The Battle of Beersheba took place on 31 October 1917 as part of the wider British offensive collectively known as the Third Battle of Gaza. The final phase of this all-day battle was the famous mounted charge of the 4th Light Horse Brigade. Commencing at dusk, members of the brigade stormed through the Turkish defences and seized the strategic town of Beersheba. The capture of Beersheba enabled British Empire forces to break the Ottoman line near Gaza on 7 November and continue the advance into Palestine. The Charge commemorates the 100th anniversary of the Australian victory at Beersheba – one of the last successful cavalry charges in history.
The Turkish Gaza-Beersheba line extended for 40 kilometres between the Turkish bastion of Gaza and the heavily fortified town of Beersheba, and stopped any Allied advance into Palestine proper. It needed to be breached. After two failed attempts to capture Gaza, Allied forces decided to outflank it by turning the Turkish line at Beersheba. The attack was launched at dawn on 31 October but by late afternoon the British 20th Infantry Corps had made little headway towards the town and its vital wells. Lieutenant-General Harry Chauvel (an Australian), commanding the Desert Mounted Corps, ordered the 4th Light Horse Brigade forward to attempt to secure the position.
Brigadier William Grant, commanding the 4th Light Horse Brigade, responded by ordering troopers of the 4th and 12th Regiments to charge cavalry-style at the Turkish trenches, using their bayonets as ‘swords’, and the momentum of the surprise attack carried them through the Turkish defences. The water supplies were saved and over 1000 Turkish prisoners taken. The fall of Beersheba opened the way for a general outflanking of the Gaza-Beersheba Line, and within months enabled the capture of Jerusalem.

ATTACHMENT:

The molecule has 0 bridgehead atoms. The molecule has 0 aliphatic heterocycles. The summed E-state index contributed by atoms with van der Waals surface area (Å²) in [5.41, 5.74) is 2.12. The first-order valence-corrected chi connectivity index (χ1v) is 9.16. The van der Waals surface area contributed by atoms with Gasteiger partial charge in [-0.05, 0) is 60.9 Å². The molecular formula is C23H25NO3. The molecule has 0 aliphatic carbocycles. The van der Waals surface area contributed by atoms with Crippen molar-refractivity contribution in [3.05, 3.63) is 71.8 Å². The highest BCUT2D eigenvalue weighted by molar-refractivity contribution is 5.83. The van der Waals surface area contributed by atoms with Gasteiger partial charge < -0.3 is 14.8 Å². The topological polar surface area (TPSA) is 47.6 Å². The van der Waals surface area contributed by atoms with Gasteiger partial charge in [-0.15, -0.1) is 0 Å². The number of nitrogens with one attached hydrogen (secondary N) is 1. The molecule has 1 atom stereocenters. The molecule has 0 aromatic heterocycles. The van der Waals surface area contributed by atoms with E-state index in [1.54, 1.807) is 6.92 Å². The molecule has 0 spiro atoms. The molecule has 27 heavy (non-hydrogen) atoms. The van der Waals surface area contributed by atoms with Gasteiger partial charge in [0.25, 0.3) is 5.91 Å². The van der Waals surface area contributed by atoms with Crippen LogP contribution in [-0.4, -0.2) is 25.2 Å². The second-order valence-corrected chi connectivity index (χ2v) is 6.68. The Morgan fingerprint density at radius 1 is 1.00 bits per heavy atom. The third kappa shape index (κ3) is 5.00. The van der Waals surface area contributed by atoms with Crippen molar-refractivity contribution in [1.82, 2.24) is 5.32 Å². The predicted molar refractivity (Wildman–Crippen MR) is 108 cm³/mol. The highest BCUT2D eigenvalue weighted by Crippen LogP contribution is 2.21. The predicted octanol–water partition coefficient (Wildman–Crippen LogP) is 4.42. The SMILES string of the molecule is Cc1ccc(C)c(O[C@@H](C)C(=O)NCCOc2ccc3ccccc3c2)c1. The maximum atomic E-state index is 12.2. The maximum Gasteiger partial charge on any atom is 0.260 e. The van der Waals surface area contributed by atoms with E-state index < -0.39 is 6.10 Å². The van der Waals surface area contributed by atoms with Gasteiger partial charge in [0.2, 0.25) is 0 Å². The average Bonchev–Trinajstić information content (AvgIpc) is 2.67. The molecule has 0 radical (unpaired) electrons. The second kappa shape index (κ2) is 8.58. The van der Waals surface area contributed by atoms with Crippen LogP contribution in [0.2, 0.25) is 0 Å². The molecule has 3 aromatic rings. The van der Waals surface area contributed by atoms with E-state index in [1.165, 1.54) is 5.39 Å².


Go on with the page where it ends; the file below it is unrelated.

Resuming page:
Drawing from first-hand accounts and archival material, Cameron pieces together how this important battle unfolded and captures the courage and tactical prowess of the Australian Light Horse – and the significance of this victory in the broader context of the Great War. Cameron has good skill in meshing together the facts of a the campaign with details that make an interesting account.
Cameron completed his PhD in biological anthropology at the Australian National University and is a former Australian Research Council QEII Fellow at the Department of Anatomy and Histology, University of Sydney. He has conducted fieldwork in Australia, Europe, the Middle East and Asia. He is the author of several books on Australian military history and primate evolutionary biology and has published over 60 papers in internationally peer-reviewed journals. His passion for recording the overarching history of Gallipoli has resulted in six books on the subject – including The Battle of Lone Pine and Sorry Lads, but the Order is to Go.
The Charge includes a good number of black and white images (sadly, several of them are quite grainy) as well as several good quality maps to illustrate the movement of units in several battles. Extensive notes, a list of references (sources) and a detailed index make this an academic quality publication.
The Charge is recommended to all with a general interest in military history and, in particular, the First World War allied campaigns against the Ottomans in the Levant.
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